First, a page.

Use the chapter for multiplication from MM 3 to study the multiplication tables of 2, 5, and 10.
Use the chapter for division from MM 3 to study the concept of division (the first few lessons).
Explain to a child about faces, edges, and vertices of a solid (can use MM 3 again).

Study through the released California grade 2 math test with the child (it's an end-of-year test).
Use the self-check quizzes from this site.
* long division
* concepts of more likely, less likely,
and equally likely
Use the chapters for multi-digit multiplication and long division from MM 4.
Study through the released California grade 3 math test with the child (it's an end-of-year test).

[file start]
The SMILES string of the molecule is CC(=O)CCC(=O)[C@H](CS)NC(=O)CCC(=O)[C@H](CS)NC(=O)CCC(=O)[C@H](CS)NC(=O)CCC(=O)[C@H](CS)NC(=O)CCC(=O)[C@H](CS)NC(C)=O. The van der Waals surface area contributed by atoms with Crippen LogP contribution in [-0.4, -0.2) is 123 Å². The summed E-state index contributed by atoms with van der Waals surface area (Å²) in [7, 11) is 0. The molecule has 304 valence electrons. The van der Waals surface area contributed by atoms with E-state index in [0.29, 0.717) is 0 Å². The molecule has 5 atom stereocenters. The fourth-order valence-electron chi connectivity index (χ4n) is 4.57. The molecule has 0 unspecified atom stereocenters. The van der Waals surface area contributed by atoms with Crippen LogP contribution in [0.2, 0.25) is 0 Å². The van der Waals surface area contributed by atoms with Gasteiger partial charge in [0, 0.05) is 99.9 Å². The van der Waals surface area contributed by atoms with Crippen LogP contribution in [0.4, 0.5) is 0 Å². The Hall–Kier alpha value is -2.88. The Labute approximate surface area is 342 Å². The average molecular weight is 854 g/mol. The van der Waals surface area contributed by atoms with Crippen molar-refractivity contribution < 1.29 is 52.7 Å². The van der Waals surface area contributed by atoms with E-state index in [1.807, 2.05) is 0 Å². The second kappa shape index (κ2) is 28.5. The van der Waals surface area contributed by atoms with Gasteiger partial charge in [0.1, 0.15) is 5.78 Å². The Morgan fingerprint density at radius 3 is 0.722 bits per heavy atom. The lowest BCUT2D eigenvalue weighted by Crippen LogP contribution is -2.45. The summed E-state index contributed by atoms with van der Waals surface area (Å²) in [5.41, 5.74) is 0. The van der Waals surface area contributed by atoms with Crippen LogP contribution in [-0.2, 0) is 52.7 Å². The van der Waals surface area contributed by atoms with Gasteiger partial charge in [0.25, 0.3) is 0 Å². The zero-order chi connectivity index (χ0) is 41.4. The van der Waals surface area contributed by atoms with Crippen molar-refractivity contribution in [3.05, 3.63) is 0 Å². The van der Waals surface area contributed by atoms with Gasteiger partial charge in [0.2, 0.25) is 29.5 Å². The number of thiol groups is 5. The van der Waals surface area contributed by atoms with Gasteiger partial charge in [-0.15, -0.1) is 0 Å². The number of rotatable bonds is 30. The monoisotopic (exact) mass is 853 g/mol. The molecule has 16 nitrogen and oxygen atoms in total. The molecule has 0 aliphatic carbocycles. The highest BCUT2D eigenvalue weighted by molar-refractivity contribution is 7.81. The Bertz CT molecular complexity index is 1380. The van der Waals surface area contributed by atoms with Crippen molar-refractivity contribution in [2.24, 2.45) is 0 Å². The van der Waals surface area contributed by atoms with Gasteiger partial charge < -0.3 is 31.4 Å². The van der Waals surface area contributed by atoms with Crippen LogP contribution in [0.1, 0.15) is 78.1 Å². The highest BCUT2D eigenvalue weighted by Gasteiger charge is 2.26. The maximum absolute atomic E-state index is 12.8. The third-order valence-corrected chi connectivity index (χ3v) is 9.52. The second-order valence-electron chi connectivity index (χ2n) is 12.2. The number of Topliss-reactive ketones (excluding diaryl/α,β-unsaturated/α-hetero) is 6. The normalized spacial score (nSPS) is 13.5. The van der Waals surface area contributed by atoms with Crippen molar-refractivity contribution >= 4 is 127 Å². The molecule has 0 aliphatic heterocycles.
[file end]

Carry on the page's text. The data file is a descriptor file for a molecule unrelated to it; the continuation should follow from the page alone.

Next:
Use the self-check quizzes from this site.
* concept of integers (not calculations)
* factoring
* using formulas
* solving equations
* coordinate grid
* bilateral and rotational symmetry
* classification of triangles
* probability
* median
While there are many topics missing from MM 4 that are in CA standards, a child that studies MM 4 will still get a very good foundation for most of the standards. Some of the missing topics are very minor items (such as median, or rotational symmetry). Some are fairly easy (such as the concept of integers). Solving equations seems to be present quite a bit in the test, and some of this is taught in MM 4, some is in MM 5. See the released California grade 4 math test (it's an end-of-year test) to get an idea of what is required.